Two Guyanese opposition lawmakers are among six former high ranking officials charged as the week ended with misappropriating hundreds of millions of dollars from a special fund linked to Venezuela’s PetroCaribe concession oil agreement with Caribbean trade bloc countries and Guyana in which rice was bartered for oil.
Dharamkumar Seeraj, head of the opposition-controlled Rice Producers Association and Nigel Dharamlall, former chief executive at the local government ministry and Jagnarine Singh, former head of the rice development board were indicted for allegedly stealing and or mismanaging most of about $500M in money from the fund. Three other lower ranking officials are also charged with the three and are listed to appear before a magistrate later on Friday.
They could face five years in jail if tried at the lower court or much longer sentences if the case is sent to judge and jury.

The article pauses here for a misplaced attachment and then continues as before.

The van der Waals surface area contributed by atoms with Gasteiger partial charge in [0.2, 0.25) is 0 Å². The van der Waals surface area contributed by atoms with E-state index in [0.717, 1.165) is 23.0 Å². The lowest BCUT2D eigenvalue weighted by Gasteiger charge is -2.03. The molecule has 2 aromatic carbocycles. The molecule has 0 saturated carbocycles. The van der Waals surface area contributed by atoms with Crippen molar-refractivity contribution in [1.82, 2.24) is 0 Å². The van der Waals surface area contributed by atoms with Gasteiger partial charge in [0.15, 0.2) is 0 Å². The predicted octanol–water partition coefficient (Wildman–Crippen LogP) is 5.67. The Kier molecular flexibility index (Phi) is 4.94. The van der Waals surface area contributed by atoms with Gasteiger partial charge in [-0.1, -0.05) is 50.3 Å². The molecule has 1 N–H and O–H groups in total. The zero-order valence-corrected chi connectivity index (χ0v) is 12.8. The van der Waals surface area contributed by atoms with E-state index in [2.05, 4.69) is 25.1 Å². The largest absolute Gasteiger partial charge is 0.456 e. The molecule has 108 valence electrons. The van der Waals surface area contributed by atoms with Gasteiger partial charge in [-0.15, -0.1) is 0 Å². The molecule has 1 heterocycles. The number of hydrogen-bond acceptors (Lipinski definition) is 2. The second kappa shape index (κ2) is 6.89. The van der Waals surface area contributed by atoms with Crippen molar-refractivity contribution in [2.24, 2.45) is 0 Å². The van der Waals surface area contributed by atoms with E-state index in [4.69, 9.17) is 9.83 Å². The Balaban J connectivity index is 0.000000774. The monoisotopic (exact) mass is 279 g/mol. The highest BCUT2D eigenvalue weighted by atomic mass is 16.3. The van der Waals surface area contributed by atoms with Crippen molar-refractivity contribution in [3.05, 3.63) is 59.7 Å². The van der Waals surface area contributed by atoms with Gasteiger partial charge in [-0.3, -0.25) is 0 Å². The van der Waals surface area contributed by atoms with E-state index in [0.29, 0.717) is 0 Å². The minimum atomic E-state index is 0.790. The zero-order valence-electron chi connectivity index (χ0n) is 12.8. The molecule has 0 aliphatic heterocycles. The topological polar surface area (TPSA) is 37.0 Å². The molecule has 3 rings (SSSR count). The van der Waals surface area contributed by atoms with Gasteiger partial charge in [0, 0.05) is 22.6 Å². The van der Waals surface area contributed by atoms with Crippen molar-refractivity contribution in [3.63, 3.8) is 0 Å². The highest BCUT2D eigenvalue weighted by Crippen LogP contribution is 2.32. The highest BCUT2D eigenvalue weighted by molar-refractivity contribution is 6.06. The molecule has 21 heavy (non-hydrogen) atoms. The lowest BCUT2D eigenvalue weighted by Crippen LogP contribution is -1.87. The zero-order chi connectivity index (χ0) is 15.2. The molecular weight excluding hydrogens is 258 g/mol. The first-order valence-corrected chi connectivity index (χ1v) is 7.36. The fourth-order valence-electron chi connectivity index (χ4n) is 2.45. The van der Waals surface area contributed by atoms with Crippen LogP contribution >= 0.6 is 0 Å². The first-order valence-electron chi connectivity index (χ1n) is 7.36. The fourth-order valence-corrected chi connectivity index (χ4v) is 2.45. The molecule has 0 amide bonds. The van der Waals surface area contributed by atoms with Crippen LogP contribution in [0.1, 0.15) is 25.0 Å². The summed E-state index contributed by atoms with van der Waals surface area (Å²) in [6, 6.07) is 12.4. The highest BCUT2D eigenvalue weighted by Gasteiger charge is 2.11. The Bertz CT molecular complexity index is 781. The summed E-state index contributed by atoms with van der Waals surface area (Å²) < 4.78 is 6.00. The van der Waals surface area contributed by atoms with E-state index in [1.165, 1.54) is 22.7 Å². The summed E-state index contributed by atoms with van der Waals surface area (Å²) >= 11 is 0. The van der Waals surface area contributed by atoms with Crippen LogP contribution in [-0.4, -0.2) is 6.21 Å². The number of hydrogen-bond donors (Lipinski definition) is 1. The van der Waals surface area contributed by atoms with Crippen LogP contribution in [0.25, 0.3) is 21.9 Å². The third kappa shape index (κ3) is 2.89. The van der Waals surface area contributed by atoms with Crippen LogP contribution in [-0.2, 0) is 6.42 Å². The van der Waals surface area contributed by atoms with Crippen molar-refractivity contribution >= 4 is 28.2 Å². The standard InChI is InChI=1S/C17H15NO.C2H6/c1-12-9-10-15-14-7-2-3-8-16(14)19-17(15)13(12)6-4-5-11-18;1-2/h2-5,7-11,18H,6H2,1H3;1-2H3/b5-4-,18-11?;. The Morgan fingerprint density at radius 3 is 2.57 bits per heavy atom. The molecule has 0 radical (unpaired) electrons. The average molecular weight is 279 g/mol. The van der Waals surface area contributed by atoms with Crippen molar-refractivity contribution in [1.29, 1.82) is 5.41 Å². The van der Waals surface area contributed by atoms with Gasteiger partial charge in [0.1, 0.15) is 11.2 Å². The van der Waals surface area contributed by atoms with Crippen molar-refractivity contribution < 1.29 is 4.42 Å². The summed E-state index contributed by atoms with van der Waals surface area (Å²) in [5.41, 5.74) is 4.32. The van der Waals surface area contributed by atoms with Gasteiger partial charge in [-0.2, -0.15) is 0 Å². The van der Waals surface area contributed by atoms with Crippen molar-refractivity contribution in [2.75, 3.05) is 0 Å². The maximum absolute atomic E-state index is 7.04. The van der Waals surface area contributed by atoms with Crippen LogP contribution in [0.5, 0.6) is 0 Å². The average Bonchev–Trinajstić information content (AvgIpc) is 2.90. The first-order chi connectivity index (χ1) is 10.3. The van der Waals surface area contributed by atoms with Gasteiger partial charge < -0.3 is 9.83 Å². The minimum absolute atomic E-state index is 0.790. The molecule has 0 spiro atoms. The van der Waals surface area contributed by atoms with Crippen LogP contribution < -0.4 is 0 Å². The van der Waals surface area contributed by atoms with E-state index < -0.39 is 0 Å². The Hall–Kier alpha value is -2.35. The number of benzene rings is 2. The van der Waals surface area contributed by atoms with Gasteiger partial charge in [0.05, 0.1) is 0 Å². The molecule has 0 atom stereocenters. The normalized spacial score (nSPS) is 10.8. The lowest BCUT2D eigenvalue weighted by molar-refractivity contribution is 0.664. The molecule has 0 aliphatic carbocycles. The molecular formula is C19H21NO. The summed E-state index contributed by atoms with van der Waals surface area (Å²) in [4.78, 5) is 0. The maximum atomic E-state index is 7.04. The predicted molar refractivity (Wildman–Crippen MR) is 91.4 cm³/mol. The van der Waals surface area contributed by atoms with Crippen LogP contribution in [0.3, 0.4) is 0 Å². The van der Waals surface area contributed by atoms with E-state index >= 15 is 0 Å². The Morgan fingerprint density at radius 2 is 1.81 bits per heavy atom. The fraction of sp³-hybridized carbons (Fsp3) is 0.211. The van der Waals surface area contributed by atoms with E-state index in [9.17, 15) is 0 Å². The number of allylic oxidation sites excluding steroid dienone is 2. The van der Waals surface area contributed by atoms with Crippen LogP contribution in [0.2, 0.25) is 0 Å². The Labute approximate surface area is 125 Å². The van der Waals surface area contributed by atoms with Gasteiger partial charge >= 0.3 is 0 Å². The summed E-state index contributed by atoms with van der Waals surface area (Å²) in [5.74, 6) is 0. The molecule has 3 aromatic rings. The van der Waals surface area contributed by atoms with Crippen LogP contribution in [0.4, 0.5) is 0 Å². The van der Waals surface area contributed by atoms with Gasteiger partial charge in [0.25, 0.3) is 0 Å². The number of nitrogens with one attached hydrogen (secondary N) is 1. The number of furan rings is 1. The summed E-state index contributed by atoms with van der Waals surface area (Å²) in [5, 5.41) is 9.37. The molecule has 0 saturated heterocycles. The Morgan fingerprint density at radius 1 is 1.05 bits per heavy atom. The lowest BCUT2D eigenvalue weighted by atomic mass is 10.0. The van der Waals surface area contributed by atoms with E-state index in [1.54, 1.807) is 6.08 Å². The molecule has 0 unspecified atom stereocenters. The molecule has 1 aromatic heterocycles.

The state is alleging a large portion of the millions which passed through the rice board since the PetroCaribe rice for oil deal was launched back in 2005 cannot be accounted for because some were given as unsecured loans or grants to rice farmers without proper authority. The money has not been repaid.
Venezuela cancelled the barter arrangement in 2015 after tensions over its longstanding border claim to Guyana escalated after ExxonMobil had announced a major offshore oil find.
The discovery was made after the state ordered forensic audits into dozens of state agencies after the governing People’s Progressive Party lost power two years ago after 23 years in office.
The administration of President David Granger has said that dozens of former officials will be charged as most of the audits have been completed. These include former President Bharrat Jagdeo for allegedly underpricing the value of prime coastal state lands and converting it into a sub division with palatial homes.
Several state agencies are investigating operations of the previous government including the State Assets Recovery Agency (SARA) which has said it is arranging with a slew of foreign firms to recover nearly $1B in cash hidden overseas by several former ministers and other ranking officials.